As Americans don their swim suits and dust off their bbq’s this weekend, it is worth noting that May is Mental Health Awareness month. Perhaps not a coincidence that May also ends with Memorial Day, which is a time to honor those who have served our country – those same individuals who have very high rates of mental health conditions that we need to do a better job serving in return. So from civilians to service men and women – from each of us as individuals to the global stage – May Mental Health Awareness Month is a reminder that we have come a long way and have a long way to go.
Some reflections from my most local data point (me) to the global stage…
1. Raising Individual Awareness: Note to Self. Last week in a therapy session, I was gently but wisely reminded that caring is not the same as understanding. Caring can facilitate understanding; understanding can facilitate caring. Both require listening and sometimes mean that we will hear things we don’t like. Increasing mental health awareness (for me) means embracing such growing pains.
2. Raising awareness by training thousands of professionals within the field. Dr. Aaron T. Beck, father of cognitive therapy, dared to challenge the status quo of the field more than 50 years ago. He developed a new model of therapy (CBT) and his work catalyzed an expanded understanding of the mind that propelled the entire field forward. Today, Cognitive Behavioral Therapy is practiced around the world. About to celebrate his 95th birthday, he reminded me over lunch this week that if we want to propel the field forward, we have to keep innovating.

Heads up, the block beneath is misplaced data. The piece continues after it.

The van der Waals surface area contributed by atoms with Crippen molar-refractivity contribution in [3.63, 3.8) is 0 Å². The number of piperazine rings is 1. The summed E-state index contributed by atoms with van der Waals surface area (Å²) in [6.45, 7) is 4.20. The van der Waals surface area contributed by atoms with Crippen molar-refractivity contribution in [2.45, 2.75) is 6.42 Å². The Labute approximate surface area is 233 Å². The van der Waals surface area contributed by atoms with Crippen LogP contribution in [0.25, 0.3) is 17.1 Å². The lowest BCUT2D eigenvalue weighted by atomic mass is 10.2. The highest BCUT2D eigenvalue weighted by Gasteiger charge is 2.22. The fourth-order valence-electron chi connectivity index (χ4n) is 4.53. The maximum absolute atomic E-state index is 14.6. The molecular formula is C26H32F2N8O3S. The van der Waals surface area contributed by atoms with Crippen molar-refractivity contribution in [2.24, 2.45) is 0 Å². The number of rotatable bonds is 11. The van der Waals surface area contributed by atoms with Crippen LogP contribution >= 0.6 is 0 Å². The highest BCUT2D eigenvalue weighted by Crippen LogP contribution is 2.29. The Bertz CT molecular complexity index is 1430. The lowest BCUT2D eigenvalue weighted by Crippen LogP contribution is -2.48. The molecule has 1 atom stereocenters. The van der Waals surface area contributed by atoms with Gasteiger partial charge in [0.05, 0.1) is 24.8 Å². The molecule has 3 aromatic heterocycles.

3. So what is a city to do? New York City is home to 8.5 million people. With one in five individuals suffering from a mental illness each year, that means 1.7 million adults in New York City alone have mental health challenges. Enter THRIVE NYC, an initiative of Mayor De Blasio and First Lady Chirlane McCray. THRIVE NYC includes new policies, $1 billion USD funding, and performance targets for improving the city’s approach to preventing and treating mental illness. I salute this truly historic milestone for NYC.
4. US National Policy: Senate Mental Health Reform Act. The 114th US Congress will recess in August, but before they do, Senators Murphy (D-Conn), Alexander (R-Tenn), Murray (D-Wash), and Cassidy (R-La) are aggressively campaigning to pass this new bill. As Bismark said, ‘Laws are like sausages, it is better not to see them being made.’ But my colleague at Columbia University, Dr. Maria Oquendo, refused to close her eyes and instead participated in a Senate Mental Health Summit this week. It is not clear what compromises will need to be made, but it is on the table, and you can help by spreading the word and writing to your senators.
5. Mental health on the global stage. For the first time ever, the World Bank and World Health Organizations joined forces this spring to put mental health squarely in the middle of the global health agenda – a huge milestone. But like HIV-AIDS two decades ago, mental health is just beginning to accrue the attention needed globally. Comparing notes and needs across borders, it’s fair to say we are all developing countries when it comes to mental health. So…
…you have a few days left to do something in honor of May Mental Health Awareness Month – big or small – make in memorable – make it matter (and enjoy your first summer burgers and bonfires this weekend, too!)